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Peter Lee, executive director of Covered California, the state agency running the state's new health exchange, announces the plans and prices that will be offered by private insurers during a news conference in Sacramento, Calif., Thursday, May 23, 2013.

People scrambling to get signed up for health insurance ahead of a March 31 open enrollment deadline have been frustrated by a software glitch that interrupted service at the Covered California web portal, which was still down as of Friday.

Late last week, some users who tried to enroll in the state's online marketplace for the federal Patient Protection and Affordable Care Act found the site froze up on them as they were completing or submitting applications.

Covered California's enrollment function was taken offline Wednesday afternoon to address the software malfunction. During the system outage, consumers could visit the website's information pages and use its shop and compare tool, but they could not enroll in health plans.

The shutdown came at a difficult time, as people who don't have health insurance have until March 31 to purchase it or face penalties when they file 2014 taxes.

At Clinica Sierra Vista in Bakersfield, certified counselors were gathering application information on paper with the intention of entering the data when the system came back up again.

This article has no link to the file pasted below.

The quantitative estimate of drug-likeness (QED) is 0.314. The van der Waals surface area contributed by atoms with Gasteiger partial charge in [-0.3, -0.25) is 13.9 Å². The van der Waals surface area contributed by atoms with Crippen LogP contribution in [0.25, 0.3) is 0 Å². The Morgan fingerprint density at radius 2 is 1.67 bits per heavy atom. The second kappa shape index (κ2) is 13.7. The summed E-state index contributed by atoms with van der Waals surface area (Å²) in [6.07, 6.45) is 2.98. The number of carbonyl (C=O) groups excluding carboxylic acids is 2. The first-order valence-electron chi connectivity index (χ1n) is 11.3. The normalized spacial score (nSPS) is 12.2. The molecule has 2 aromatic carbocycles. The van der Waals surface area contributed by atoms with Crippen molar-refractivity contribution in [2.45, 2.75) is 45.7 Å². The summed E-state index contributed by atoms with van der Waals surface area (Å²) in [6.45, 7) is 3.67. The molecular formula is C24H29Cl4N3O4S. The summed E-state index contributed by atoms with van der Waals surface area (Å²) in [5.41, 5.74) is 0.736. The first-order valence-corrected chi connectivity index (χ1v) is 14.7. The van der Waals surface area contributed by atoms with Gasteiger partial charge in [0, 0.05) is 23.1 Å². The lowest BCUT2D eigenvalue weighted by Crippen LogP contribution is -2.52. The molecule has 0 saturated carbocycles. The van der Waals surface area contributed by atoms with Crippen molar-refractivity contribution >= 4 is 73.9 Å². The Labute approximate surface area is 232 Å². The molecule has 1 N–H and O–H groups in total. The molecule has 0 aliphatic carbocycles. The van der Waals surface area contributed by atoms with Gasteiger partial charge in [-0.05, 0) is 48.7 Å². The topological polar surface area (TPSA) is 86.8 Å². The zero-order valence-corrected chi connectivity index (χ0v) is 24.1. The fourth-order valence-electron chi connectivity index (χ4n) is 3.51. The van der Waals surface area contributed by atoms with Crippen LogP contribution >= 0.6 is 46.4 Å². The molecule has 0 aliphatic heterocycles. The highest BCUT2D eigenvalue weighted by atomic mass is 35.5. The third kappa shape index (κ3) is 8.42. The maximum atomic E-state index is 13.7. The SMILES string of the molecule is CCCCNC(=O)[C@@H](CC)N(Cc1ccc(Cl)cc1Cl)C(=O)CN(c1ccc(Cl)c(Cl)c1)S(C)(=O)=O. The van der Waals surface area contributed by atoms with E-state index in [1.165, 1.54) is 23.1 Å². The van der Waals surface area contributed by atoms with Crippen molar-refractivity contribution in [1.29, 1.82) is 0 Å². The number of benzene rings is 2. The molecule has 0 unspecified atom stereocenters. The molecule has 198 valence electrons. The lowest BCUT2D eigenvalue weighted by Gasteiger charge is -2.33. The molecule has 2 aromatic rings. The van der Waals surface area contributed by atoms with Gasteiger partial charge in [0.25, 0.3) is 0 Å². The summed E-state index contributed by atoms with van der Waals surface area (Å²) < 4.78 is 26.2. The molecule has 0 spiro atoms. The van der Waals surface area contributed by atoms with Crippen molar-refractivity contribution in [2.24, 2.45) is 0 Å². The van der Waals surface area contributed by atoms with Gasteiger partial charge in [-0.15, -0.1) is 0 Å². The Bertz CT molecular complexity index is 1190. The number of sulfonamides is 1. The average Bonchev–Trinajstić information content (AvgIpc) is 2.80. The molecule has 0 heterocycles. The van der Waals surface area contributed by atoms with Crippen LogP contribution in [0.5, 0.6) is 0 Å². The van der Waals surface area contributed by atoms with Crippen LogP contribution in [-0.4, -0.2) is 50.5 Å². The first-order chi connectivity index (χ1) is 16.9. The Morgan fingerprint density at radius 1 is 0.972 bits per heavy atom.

"It's going to cause a delay in the process at a time when we're really busy," said chief of programs Bill Phelps, who said the clinic has been doing 300 to 400 applications a week and expects that to increase as the deadline draws near.

Technical issues marred the launch of the portal last fall.

A Covered California spokeswoman said she didn't think losing service briefly this month would halt the momentum that has built since those issues were sorted out.

"We are exceeding our projections for enrollment, and I don't think a two-day delay is going to stop anyone from getting insurance by March 31," said Anne Gonzales.

Gonzales added that no one wants consumers to be frustrated, which is why the site was taken down -- to fix it so that it works properly.

As of Jan. 31, more than 1.6 million Californians had signed up for either Covered California health insurance plans or for low-cost or no-cost Medi-Cal, according to Covered California and the California Department of Health Care Services.